Shortly after the OPM breach was revealed in June, top U.S. government officials said they suspected the Chinese government or its Peoples Liberation Army were behind the attacks. Director of National Intelligence James Clapper pointed to China as the prime suspect (see OPM Breach: China Leading Suspect). "Don't take this the wrong way," Clapper at told the Geoint Security conference in June. "You have to kind of salute the Chinese for what they did. If we had the opportunity to do that, I don't think we'd hesitate for a minute."

Close Ties with Criminals?

Security consultant Robert Bigman, former CISO at the CIA, doesn't dismiss the contention that criminals conducted the attack, but believes the Chinese government would have known about it, and perhaps approved the assault. "The Chinese government has an intimate relationship with criminal elements, and I do not believe that they would have taken on this activity without government direction and support," Bigman says.

IT security consultant Patrick Gray, a retired FBI special agent and former principal security strategist at Cisco, says China's control of the Internet within its borders - the Great Firewall of China - means officials monitor the online activities of its citizens. "With the rules and availability of Internet access in China, I would doubt that free-ranging hackers in China would have the access necessary to conduct not only the scanning necessary to learn about your target's network but the actual attacks themselves," Gray says.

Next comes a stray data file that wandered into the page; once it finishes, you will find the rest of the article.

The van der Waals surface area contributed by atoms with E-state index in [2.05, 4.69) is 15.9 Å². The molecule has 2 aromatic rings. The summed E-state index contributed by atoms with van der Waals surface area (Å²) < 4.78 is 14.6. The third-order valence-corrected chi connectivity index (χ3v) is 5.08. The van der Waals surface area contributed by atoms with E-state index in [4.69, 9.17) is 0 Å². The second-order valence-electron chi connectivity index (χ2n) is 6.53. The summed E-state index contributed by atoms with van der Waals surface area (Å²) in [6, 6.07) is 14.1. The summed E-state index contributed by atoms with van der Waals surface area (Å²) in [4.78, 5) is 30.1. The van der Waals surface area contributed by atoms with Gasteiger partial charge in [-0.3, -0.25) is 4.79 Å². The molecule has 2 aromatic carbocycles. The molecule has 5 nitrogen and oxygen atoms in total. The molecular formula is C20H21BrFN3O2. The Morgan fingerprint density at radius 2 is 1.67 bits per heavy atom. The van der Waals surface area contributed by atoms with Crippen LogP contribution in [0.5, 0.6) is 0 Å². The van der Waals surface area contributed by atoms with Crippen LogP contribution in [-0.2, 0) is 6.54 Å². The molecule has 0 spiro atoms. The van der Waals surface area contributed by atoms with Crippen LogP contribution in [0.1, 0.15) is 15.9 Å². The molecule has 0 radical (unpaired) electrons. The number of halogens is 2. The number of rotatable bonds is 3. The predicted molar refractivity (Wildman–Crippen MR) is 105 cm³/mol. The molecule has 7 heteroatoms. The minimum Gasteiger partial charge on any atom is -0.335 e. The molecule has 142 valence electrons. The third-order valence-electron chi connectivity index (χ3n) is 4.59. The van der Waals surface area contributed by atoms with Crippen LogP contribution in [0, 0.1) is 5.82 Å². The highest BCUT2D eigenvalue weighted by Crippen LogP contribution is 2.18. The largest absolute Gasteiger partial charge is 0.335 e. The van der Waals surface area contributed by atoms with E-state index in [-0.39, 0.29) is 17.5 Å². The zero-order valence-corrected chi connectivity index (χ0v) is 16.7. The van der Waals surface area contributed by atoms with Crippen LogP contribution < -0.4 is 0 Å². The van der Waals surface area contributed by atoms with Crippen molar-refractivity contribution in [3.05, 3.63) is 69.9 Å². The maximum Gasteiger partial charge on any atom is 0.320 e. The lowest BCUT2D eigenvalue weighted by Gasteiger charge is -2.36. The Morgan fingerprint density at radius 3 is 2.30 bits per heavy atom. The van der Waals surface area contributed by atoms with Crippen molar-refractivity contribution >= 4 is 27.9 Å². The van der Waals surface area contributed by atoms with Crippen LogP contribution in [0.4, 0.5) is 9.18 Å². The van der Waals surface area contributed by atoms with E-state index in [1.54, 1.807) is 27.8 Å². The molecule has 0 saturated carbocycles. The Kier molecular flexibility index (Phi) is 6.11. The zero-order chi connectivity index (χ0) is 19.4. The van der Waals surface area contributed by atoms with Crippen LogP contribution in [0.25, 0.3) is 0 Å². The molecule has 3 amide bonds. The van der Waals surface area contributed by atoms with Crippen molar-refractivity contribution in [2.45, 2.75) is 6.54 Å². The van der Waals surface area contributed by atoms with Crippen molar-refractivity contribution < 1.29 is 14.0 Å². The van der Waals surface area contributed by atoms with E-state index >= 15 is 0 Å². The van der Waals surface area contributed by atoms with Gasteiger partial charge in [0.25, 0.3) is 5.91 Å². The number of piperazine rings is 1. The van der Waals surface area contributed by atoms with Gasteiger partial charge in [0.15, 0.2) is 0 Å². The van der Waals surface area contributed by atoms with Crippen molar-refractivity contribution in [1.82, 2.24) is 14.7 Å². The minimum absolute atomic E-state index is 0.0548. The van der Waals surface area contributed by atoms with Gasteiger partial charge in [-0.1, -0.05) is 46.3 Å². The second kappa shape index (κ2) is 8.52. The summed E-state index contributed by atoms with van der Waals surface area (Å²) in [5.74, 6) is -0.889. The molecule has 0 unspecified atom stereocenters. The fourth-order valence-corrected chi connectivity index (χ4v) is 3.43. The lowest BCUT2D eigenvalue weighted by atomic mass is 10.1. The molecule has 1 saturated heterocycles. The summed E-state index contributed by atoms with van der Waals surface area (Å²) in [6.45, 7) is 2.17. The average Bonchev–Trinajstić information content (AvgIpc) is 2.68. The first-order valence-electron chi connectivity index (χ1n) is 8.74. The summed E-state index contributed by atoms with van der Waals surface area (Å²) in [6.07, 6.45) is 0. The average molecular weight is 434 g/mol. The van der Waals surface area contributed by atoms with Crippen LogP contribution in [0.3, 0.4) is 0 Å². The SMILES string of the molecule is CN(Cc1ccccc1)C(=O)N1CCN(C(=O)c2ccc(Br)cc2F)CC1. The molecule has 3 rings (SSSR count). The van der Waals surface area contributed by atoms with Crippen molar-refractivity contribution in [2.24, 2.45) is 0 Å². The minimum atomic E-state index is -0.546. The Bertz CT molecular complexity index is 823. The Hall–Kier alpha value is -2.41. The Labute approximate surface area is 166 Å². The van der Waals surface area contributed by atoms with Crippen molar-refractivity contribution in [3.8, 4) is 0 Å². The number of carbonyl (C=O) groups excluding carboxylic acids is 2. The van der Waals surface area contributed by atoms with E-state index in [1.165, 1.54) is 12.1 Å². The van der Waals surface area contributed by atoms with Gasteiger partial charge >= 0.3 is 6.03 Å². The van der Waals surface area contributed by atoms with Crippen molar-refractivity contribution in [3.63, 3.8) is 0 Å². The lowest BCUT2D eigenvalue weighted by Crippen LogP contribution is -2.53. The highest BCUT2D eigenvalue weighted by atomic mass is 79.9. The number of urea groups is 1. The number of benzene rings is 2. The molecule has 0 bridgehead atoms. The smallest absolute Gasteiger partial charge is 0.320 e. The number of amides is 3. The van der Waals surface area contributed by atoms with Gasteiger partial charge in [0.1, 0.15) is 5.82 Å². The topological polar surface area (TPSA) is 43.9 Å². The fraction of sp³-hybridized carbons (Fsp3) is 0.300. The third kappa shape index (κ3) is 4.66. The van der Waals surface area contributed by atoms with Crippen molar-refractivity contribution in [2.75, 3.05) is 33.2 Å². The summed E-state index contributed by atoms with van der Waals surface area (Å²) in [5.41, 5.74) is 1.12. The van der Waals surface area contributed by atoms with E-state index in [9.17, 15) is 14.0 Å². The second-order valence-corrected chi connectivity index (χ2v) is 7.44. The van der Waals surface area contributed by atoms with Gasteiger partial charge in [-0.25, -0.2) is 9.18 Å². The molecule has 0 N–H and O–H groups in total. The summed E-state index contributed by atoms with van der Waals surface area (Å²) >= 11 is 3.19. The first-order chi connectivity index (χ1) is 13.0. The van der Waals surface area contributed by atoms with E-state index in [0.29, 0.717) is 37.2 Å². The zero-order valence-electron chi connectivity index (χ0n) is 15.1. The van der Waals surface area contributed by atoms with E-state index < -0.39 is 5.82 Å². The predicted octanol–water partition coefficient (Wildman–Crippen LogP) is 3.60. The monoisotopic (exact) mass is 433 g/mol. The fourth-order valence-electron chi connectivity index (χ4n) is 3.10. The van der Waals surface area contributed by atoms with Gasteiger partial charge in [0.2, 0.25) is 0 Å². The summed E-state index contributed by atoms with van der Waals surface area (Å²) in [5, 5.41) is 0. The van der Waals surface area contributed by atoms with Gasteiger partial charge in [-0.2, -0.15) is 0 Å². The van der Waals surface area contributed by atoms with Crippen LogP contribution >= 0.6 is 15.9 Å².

Blaming criminals for the breach diverts attention from the consistent claim of the Chinese government that it doesn't conduct cyber-espionage. "They really want to put this OPM issue behind them in terms of the dialogue with the United States on cyber and other issues, so this is one way to try to do that from their perspective," says David Fidler, an adjunct senior fellow for cybersecurity at the Council on Foreign Relations.

Fidler says the Chinese believe if they fault criminals for the OPM breach, U.S. and China "can move on" in their cyber relationship. "It's consistent with the way China has presented its policies and its behavior, but I doubt very much whether the U.S. government buys this story."

Evolving Relations

Still, some experts say the fact that the Chinese government admits the hack originated in China should be seen as progress. "The real news is that China does not dispute that Chinese persons were behind the attacks," says Bruce McConnell, a former cybersecurity official at the Department of Homeland Security.

And a former White House cybersecurity adviser adds that at least the Chinese didn't blame the U.S. government for the OPM breach. "That's progress," the ex-official says. "We're not in a relationship that will change overnight, but it's changing pretty fast."

Attorney General Loretta Lynch and Homeland Security Secretary Jeh Johnson this week have been meeting with Chinese State Councilor and Minister of Public Security Guo Shengkun to improve relations on cyber matters. Neither the Justice Department nor DHS immediately responded to requests for comment on the meetings and China's claim the attack on OPM systems were not state sponsored.

About the Author

Eric Chabrow

Eric Chabrow

Retired Executive Editor, GovInfoSecurity

Chabrow, who retired at the end of 2017, hosted and produced the semi-weekly podcast ISMG Security Report and oversaw ISMG's GovInfoSecurity and InfoRiskToday. He's a veteran multimedia journalist who has covered information technology, government and business.